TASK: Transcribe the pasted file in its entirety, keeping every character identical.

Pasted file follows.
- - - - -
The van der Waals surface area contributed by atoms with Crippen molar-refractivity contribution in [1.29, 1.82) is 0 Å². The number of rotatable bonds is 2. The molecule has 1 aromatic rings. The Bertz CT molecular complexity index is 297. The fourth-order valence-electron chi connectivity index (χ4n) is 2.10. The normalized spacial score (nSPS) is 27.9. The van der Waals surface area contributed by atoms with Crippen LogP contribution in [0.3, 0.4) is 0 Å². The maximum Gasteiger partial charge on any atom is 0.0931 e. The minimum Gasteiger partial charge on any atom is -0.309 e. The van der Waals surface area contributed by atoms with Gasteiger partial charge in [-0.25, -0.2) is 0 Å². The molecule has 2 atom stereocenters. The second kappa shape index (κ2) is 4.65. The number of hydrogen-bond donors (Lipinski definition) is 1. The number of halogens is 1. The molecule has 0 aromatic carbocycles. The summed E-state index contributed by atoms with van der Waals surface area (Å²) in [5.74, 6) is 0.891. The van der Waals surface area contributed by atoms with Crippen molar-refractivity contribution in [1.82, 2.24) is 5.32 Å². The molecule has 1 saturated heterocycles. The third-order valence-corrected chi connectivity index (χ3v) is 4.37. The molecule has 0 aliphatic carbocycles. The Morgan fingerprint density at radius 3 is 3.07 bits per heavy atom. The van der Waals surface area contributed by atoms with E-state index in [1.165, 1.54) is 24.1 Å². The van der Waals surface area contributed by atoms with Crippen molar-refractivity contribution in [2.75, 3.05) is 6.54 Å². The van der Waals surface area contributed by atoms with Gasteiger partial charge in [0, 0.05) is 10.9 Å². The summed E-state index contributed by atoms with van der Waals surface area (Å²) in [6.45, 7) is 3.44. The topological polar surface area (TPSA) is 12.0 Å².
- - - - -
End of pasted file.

The van der Waals surface area contributed by atoms with Crippen molar-refractivity contribution in [1.29, 1.82) is 0 Å². The number of rotatable bonds is 2. The molecule has 1 aromatic rings. The Bertz CT molecular complexity index is 297. The fourth-order valence-electron chi connectivity index (χ4n) is 2.10. The normalized spacial score (nSPS) is 27.9. The van der Waals surface area contributed by atoms with Crippen LogP contribution in [0.3, 0.4) is 0 Å². The maximum Gasteiger partial charge on any atom is 0.0931 e. The minimum Gasteiger partial charge on any atom is -0.309 e. The van der Waals surface area contributed by atoms with Gasteiger partial charge in [-0.25, -0.2) is 0 Å². The molecule has 2 atom stereocenters. The second kappa shape index (κ2) is 4.65. The number of hydrogen-bond donors (Lipinski definition) is 1. The number of halogens is 1. The molecule has 0 aromatic carbocycles. The summed E-state index contributed by atoms with van der Waals surface area (Å²) in [5.74, 6) is 0.891. The van der Waals surface area contributed by atoms with Crippen molar-refractivity contribution in [1.82, 2.24) is 5.32 Å². The molecule has 1 saturated heterocycles. The third-order valence-corrected chi connectivity index (χ3v) is 4.37. The molecule has 0 aliphatic carbocycles. The Morgan fingerprint density at radius 3 is 3.07 bits per heavy atom. The van der Waals surface area contributed by atoms with E-state index in [1.165, 1.54) is 24.1 Å². The van der Waals surface area contributed by atoms with Crippen molar-refractivity contribution in [2.75, 3.05) is 6.54 Å². The van der Waals surface area contributed by atoms with Gasteiger partial charge in [0, 0.05) is 10.9 Å². The summed E-state index contributed by atoms with van der Waals surface area (Å²) in [6.45, 7) is 3.44. The topological polar surface area (TPSA) is 12.0 Å².